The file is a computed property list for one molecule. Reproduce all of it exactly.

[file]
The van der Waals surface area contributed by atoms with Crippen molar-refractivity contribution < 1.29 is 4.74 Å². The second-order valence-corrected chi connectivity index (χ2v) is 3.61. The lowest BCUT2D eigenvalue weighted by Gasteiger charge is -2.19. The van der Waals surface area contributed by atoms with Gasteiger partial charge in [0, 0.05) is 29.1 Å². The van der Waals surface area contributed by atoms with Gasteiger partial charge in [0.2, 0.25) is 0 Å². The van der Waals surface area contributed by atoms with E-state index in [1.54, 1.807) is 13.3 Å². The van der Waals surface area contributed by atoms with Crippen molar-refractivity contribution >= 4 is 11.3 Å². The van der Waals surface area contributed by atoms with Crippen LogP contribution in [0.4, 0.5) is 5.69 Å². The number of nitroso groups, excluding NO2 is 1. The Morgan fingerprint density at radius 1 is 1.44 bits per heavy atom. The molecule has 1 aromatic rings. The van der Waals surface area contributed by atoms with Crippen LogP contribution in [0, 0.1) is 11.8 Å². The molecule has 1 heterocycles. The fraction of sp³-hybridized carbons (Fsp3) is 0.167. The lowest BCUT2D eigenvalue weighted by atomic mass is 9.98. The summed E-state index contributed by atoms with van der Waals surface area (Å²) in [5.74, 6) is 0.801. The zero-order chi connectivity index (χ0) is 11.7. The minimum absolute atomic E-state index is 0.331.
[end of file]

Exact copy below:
The van der Waals surface area contributed by atoms with Crippen molar-refractivity contribution < 1.29 is 4.74 Å². The second-order valence-corrected chi connectivity index (χ2v) is 3.61. The lowest BCUT2D eigenvalue weighted by Gasteiger charge is -2.19. The van der Waals surface area contributed by atoms with Gasteiger partial charge in [0, 0.05) is 29.1 Å². The van der Waals surface area contributed by atoms with Gasteiger partial charge in [0.2, 0.25) is 0 Å². The van der Waals surface area contributed by atoms with E-state index in [1.54, 1.807) is 13.3 Å². The van der Waals surface area contributed by atoms with Crippen molar-refractivity contribution >= 4 is 11.3 Å². The van der Waals surface area contributed by atoms with Crippen LogP contribution in [0.4, 0.5) is 5.69 Å². The number of nitroso groups, excluding NO2 is 1. The Morgan fingerprint density at radius 1 is 1.44 bits per heavy atom. The molecule has 1 aromatic rings. The van der Waals surface area contributed by atoms with Crippen LogP contribution in [0, 0.1) is 11.8 Å². The molecule has 1 heterocycles. The fraction of sp³-hybridized carbons (Fsp3) is 0.167. The lowest BCUT2D eigenvalue weighted by atomic mass is 9.98. The summed E-state index contributed by atoms with van der Waals surface area (Å²) in [5.74, 6) is 0.801. The zero-order chi connectivity index (χ0) is 11.7. The minimum absolute atomic E-state index is 0.331.